David Turnbull, Campaigns Director at OilChange International, walked me through the original goals for the Public Service Announcement. Launched at the end of 2012, the ad was designed to "target the subsidies for fossil fuels [oil, coal, and natural gas], which all emit carbon dioxide when they are burned--thereby adding to global warming." Turnbull told me, "We wanted to raise the noise about what these companies are doing." The ad was previewed by their lawyers, who "vetted it for all legalities," confirming that it was acceptable to air. It was rolled out in the New York City, Washington, D.C., and Denver markets on MSNBC, to what they gauged as a "target sympathetic audience." Turnbull also mentioned that it was a direct pushback to the sponsored placements of the American Petroleum Institute.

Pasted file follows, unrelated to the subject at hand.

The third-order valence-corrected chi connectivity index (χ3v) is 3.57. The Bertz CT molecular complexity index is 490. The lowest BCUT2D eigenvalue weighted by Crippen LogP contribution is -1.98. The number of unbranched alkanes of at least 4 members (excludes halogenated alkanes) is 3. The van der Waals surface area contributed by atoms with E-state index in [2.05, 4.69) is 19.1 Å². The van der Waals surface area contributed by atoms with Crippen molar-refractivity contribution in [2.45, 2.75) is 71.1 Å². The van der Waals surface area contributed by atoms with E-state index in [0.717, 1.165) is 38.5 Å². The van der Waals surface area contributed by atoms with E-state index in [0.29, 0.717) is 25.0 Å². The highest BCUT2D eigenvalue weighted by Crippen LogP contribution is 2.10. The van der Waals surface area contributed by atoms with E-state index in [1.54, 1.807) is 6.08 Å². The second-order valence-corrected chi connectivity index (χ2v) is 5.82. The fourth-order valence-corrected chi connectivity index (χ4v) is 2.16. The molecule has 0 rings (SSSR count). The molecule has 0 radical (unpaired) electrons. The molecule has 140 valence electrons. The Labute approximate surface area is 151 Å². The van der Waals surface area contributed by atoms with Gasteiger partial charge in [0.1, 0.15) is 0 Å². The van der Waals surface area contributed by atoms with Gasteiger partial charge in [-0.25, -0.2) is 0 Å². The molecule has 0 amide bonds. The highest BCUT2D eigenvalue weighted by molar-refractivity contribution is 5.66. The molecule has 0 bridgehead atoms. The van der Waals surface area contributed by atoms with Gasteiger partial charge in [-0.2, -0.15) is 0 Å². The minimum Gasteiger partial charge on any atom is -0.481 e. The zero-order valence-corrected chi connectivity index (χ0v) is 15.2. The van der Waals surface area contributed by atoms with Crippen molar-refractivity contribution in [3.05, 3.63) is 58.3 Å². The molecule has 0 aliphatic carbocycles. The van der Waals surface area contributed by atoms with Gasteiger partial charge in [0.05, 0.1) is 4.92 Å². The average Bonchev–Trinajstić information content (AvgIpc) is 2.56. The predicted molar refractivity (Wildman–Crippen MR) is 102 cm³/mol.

The next step was to go for a venue that Turnbull called "the belly of the beast." That was FoxNews in Houston, Texas. It was a time slot where there would be plenty of eyeballs--the two-hour lead-in and two-hour follow-up to the State of the Union address on February 12.
Turnbull related, "It was all set to air." Then, during the late afternoon hours, Comcast, the cable provider, got an e-mail from ExxonMobil. It was a cease-and-desist letter from their legal team claiming that the ad was "defamatory." They were up against what Turnbull called the use of ExxonMobil's money and political clout to "throw its weight around." Turnbull said categorically, "It's about the future of our children. Our government is giving money to companies that are harming the environment."
I mentioned the constant drum beat for the argument that potential jobs were at stake, especially with the Keystone XL Pipeline debate heating up. Turnbull replied, "Renewable energy equals jobs. The idea that we have to ruin our children's future to create jobs is ludicrous."